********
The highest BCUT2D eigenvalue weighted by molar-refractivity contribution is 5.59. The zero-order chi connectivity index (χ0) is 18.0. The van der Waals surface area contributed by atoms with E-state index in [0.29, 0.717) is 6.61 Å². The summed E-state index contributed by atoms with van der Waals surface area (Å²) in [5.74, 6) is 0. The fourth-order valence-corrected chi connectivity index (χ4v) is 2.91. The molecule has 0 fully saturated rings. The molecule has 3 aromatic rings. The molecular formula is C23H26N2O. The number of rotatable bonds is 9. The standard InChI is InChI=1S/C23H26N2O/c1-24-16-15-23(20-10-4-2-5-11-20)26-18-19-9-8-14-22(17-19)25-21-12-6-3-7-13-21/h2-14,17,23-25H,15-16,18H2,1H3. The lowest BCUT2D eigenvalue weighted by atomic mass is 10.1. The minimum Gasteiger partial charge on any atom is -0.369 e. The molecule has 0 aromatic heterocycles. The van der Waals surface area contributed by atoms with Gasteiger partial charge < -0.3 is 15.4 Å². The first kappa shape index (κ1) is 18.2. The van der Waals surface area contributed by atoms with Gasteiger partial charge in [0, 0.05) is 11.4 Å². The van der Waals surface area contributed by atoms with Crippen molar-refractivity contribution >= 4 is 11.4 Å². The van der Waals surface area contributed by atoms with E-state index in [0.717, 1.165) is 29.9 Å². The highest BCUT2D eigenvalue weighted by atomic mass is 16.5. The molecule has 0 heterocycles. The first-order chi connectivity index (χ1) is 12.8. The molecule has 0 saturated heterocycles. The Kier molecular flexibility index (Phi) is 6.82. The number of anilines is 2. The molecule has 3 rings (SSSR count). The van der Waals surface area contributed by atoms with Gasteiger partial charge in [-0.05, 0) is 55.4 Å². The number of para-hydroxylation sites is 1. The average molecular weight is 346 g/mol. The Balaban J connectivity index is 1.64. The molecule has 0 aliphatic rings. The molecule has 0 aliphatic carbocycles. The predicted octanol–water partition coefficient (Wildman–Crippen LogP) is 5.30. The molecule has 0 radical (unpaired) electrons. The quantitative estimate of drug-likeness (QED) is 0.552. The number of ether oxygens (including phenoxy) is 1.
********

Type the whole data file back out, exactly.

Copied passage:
The highest BCUT2D eigenvalue weighted by molar-refractivity contribution is 5.59. The zero-order chi connectivity index (χ0) is 18.0. The van der Waals surface area contributed by atoms with E-state index in [0.29, 0.717) is 6.61 Å². The summed E-state index contributed by atoms with van der Waals surface area (Å²) in [5.74, 6) is 0. The fourth-order valence-corrected chi connectivity index (χ4v) is 2.91. The molecule has 0 fully saturated rings. The molecule has 3 aromatic rings. The molecular formula is C23H26N2O. The number of rotatable bonds is 9. The standard InChI is InChI=1S/C23H26N2O/c1-24-16-15-23(20-10-4-2-5-11-20)26-18-19-9-8-14-22(17-19)25-21-12-6-3-7-13-21/h2-14,17,23-25H,15-16,18H2,1H3. The lowest BCUT2D eigenvalue weighted by atomic mass is 10.1. The minimum Gasteiger partial charge on any atom is -0.369 e. The molecule has 0 aromatic heterocycles. The van der Waals surface area contributed by atoms with Gasteiger partial charge < -0.3 is 15.4 Å². The first kappa shape index (κ1) is 18.2. The van der Waals surface area contributed by atoms with Gasteiger partial charge in [0, 0.05) is 11.4 Å². The van der Waals surface area contributed by atoms with Crippen molar-refractivity contribution >= 4 is 11.4 Å². The van der Waals surface area contributed by atoms with E-state index in [0.717, 1.165) is 29.9 Å². The highest BCUT2D eigenvalue weighted by atomic mass is 16.5. The molecule has 0 heterocycles. The first-order chi connectivity index (χ1) is 12.8. The molecule has 0 saturated heterocycles. The Kier molecular flexibility index (Phi) is 6.82. The number of anilines is 2. The molecule has 3 rings (SSSR count). The van der Waals surface area contributed by atoms with Gasteiger partial charge in [-0.05, 0) is 55.4 Å². The number of para-hydroxylation sites is 1. The average molecular weight is 346 g/mol. The Balaban J connectivity index is 1.64. The molecule has 0 aliphatic rings. The molecule has 0 aliphatic carbocycles. The predicted octanol–water partition coefficient (Wildman–Crippen LogP) is 5.30. The molecule has 0 radical (unpaired) electrons. The quantitative estimate of drug-likeness (QED) is 0.552. The number of ether oxygens (including phenoxy) is 1.